20140117
Deep brain stimulation (DBS) has evolved as a widely employed procedure to treat the symptoms of motor skill disorders such as Parkinson’s disease, essential tremor and dystonia. Although successfully employed across various clinical fields, the fundamental mechanisms of action of DBS remain uncertain. Starting in the last decade, many computational models to gain insight into these mechanisms have been developed. One branch of these computational models focuses on the prediction of the volume of tissue activated (VTA) occurring during DBS. However, the parameters of these volume conductor models are subject to uncertainty and knowledge on how this uncertainty influences the predicted neural activation is scarce. This additional information on the probability distribution of the VTA could help engineers as well as clinicians in evaluating the actual activated area and rating the likelihood of undesired activation, but is computational intensive if classical methods such as Monte Carlo simulations are applied.
The polynomial chaos technique (PCT) provides a surrogate model based on a multivariate polynomial expansion, which expansion coefficients are determined by multidimensional numerical integration. The PCT combined with the application of sparse grids for the numerical integration can substantially reduce the computational expense for the analysis of the probabilistic VTA. In addition, the implemented PCT is nonintrusive, which means that the deterministic model remains unchanged and can be used as kind of a "blackbox". The talk will present the implementation of the PCT in combination with a generated finite element model of the human brain to quantify the influence of uncertain model parameters on the uncertainty in the probabilistic VTA.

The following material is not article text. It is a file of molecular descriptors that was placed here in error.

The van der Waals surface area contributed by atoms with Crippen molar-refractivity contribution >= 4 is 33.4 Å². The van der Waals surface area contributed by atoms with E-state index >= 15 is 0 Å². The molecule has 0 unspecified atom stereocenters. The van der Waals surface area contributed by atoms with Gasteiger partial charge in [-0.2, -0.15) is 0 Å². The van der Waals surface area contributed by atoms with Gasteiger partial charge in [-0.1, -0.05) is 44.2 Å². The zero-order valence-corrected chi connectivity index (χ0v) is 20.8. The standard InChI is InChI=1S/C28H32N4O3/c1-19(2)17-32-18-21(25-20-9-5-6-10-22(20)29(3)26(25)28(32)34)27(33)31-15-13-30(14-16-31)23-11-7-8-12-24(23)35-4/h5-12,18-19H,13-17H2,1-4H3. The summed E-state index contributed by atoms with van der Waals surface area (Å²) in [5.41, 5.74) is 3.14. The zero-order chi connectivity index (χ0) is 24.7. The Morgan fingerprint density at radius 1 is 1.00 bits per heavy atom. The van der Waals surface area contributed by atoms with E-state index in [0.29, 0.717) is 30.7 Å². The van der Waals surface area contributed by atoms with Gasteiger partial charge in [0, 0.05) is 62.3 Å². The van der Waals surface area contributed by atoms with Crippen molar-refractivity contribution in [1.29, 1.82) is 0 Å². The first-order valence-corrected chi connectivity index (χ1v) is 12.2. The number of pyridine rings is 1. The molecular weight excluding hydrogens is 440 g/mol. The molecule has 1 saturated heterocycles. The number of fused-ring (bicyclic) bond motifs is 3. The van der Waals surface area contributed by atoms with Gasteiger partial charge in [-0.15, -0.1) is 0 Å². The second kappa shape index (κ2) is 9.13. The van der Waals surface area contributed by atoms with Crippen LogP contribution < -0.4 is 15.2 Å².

Category: CE SeminarTechnische Universität Darmstadt
Graduate School CE
Dolivostraße 15
D64293 Darmstadt

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